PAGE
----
Epidemiology of HIVAN
After the first clinical description of HIVAN in 1984, most research in this field focused on whether HIVAN was an actual entity or simply misdiagnosed heroin nephropathy. No matter what the etiology, HIVAN was clearly an uncommon cause of end stage renal disease (ESRD) and with mortality from AIDS expected within months to a year after diagnosis, the issue of a complicating renal disease was an appropriately low priority. From a rare and unusual cause of renal failure in the 1980s, HIVAN became the most rapidly increasing cause of ESRD in the USA by the early 1990s. In 1995, when HAART became widely available, the decline in AIDS mortality and opportunistic infections was dramatic. The number of new cases of ESRD due to HIVAN, reported as 'AIDS nephropathy' by the United States Renal Data Service (USRDS), did not demonstrate a similar decline, but instead, has reached a plateau.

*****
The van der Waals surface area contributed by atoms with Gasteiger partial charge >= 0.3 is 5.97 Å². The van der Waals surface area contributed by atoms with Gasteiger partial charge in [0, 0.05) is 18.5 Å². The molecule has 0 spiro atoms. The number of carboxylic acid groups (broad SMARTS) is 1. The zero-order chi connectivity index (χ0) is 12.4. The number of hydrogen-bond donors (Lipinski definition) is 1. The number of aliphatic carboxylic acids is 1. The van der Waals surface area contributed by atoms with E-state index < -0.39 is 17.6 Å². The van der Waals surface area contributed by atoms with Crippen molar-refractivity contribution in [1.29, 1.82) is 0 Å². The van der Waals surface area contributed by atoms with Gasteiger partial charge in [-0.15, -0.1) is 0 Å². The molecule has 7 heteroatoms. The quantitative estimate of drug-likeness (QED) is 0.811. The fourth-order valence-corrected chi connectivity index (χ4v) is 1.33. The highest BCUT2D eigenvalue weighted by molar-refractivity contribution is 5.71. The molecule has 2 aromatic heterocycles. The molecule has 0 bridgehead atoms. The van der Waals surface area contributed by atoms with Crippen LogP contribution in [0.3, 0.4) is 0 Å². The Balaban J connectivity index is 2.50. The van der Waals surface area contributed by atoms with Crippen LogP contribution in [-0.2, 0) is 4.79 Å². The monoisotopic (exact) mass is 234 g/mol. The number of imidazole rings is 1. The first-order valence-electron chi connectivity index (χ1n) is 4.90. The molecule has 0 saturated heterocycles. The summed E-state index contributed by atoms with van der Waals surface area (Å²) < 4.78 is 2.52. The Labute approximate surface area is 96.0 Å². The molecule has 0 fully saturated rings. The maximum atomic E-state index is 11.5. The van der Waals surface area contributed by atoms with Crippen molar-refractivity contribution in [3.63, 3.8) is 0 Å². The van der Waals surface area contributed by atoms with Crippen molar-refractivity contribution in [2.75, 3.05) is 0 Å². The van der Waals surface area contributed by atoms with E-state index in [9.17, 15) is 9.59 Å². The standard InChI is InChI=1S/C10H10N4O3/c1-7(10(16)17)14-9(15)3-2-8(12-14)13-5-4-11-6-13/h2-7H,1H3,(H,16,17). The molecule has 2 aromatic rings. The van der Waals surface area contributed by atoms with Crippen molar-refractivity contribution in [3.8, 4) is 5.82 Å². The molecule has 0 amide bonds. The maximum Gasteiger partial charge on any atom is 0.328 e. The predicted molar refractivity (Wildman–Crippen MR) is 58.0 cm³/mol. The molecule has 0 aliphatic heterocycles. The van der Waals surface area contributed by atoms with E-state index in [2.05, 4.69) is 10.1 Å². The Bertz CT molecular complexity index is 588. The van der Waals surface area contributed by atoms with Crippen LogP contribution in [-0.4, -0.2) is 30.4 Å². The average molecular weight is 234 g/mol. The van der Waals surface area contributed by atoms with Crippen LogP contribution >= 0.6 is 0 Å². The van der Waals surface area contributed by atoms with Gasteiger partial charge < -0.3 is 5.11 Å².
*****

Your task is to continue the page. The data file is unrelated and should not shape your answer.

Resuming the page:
As a result of the decline in mortality from AIDS, however, the number of black patients who are living with HIV infection or AIDS has increased dramatically. This is the very patient population at risk for developing HIVAN. Based on mathematical models of the HIVAN epidemic and recent confirming data, the incidence of ESRD due to HIVAN is expected to increase dramatically in the future because of the expansion of the population at risk.